On off intervals, overflow safe

Friends,

I have written code that is intended to turn something on for a specified amount of time and then off after it has run for said time. I am using the EllapsedMillis Library but am worried about it overflowing, since the code is designed to run for long periods of time.

I am eventually looking to make other variables control influence this interval so i am looking for the safest, simplest, and most robust way to go about it.

here is my code so far;

// This #include statement was automatically added by the Particle IDE.
#include <elapsedMillis.h>

#define SprayPin D2

/****************************INPUTS*****************************************/
int OnTime = 10000;   //Time in milliseconds, how long you want to spray for
int OffTime = 500000;    //Time in milliseconds, how long to be off in between cycles

/***************************************************************************/



elapsedMillis timer0;       // a running timer to keep track of ON time
bool Spraying = false;      // a flag used to tell us if the pump is on
int mainOnTime = -1;
int mainOffTime = -1;
int resetTime = 40*24*3600*1000;        // how long to let timer go before we reset it to zero

void setup() {
    
    pinMode(SprayPin, OUTPUT);      // Telling the controller this pin will be used as a Digital output
    digitalWrite(SprayPin, LOW);    // On start up keep output off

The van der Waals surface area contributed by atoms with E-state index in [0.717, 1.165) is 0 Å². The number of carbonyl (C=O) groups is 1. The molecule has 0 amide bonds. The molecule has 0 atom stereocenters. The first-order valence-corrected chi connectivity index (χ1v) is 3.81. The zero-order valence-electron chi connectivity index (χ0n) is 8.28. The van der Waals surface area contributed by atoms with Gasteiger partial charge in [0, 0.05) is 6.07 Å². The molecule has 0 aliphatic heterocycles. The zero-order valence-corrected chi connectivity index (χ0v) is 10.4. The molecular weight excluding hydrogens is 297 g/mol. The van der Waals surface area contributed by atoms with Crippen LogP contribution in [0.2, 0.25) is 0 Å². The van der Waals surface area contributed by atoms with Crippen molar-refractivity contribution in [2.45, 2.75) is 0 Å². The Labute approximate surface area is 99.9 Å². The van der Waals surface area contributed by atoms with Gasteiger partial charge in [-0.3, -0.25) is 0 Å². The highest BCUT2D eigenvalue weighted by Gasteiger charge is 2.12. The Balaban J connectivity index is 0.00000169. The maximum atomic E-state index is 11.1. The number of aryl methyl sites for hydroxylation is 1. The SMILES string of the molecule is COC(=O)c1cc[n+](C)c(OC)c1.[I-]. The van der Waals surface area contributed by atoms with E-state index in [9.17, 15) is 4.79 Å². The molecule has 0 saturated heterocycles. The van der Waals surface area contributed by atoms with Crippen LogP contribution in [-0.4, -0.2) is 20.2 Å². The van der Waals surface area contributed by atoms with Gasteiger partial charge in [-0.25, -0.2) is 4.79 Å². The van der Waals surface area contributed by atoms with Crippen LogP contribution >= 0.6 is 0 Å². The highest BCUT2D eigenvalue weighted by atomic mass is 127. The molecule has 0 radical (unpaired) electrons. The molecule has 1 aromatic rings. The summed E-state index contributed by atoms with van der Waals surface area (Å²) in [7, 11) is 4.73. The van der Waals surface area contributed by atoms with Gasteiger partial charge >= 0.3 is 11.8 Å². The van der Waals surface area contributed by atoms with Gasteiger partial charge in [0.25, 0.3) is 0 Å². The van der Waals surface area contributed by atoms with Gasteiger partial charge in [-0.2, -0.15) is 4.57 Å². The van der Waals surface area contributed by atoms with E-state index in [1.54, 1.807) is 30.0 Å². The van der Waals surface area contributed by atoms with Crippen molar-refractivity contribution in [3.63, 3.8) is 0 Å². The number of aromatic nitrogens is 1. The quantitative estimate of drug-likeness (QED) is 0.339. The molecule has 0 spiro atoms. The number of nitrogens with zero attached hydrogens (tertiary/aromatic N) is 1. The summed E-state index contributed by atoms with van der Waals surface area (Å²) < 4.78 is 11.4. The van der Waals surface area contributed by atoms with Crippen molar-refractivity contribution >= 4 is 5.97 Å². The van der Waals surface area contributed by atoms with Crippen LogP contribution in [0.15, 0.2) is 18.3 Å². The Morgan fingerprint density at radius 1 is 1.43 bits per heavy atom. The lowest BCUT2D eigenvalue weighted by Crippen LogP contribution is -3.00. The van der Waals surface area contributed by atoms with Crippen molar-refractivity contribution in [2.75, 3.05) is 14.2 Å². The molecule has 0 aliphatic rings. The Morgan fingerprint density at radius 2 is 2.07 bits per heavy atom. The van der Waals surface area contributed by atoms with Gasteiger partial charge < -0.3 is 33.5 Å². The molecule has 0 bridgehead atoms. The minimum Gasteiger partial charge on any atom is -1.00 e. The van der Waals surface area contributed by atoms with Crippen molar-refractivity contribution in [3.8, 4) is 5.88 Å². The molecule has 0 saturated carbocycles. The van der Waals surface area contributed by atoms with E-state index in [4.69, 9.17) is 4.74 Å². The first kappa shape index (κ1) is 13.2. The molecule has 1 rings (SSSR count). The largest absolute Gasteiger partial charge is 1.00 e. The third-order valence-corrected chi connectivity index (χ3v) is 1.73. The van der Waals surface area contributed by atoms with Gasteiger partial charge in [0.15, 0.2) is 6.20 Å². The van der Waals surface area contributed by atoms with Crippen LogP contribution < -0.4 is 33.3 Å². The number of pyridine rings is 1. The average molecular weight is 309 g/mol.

}

void loop() {
    
    if(!Spraying){
        if(timer0 - mainOffTime >= OffTime){
            mainOnTime = timer0;
            digitalWrite(SprayPin, HIGH);
        
        }
    }
    
    if(Spraying){
        if(timer0 - mainOnTime >= OnTime){
            mainOffTime = timer0;
            digitalWrite(SprayPin, LOW);
            
        }
    }
    
    if(timer0 >= resetTime && Spraying == false){
        timer0=0;
    }

    
}

Is this script overflow safe? Do i even need to include the reset portion?

any insight is greatly appreciated

Why not just use Unix time stamps; the Time Class.

If you are using unsigned datatypes (e.g. uint32_t instead of int) at all instances then it is overflow safe.
As soon you start mixing signed and unsigned, you are bound to run into troubles since order of execution and implicit type casting will make things hard to predict.

That’s the reason why the compiler usually throws warnings when you start mixing :wink:

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In the first iteration of this code i did use the Time.minute() to control how ofter to trigger the pin but i wanted a more precise control of the time. I couldn’t figure out how to use the time class to my advantage in that aspect

Thanks for the insight! Can you elaborate on how the signed vs unsigned effects the overflow. Now i know that its not good practice, but doesn’t the unsigned take president, e.g. if i declare a variable as int then set it equal to the timer, doesn’t that make it unsigned?

Thanks again.

Nope, if you try to assign a value that can’t be represented with the type, you will get wrong results. You can’t cram values 2,147,483,648 .. 4,294,967,295 into a type that can only hold values in the range -2,147,483,648 .. +2,147,483,647.

Assignments never can change the declared type of a variable.

BTW, Time.now() provides you with an int value that represents the number of seconds since 1.1.1970. So using that would give you at least seconds precision. If you don’t need to be any more precise, it might be an option still.
With that you won’t need to think about overflowing until January 2038 :wink:

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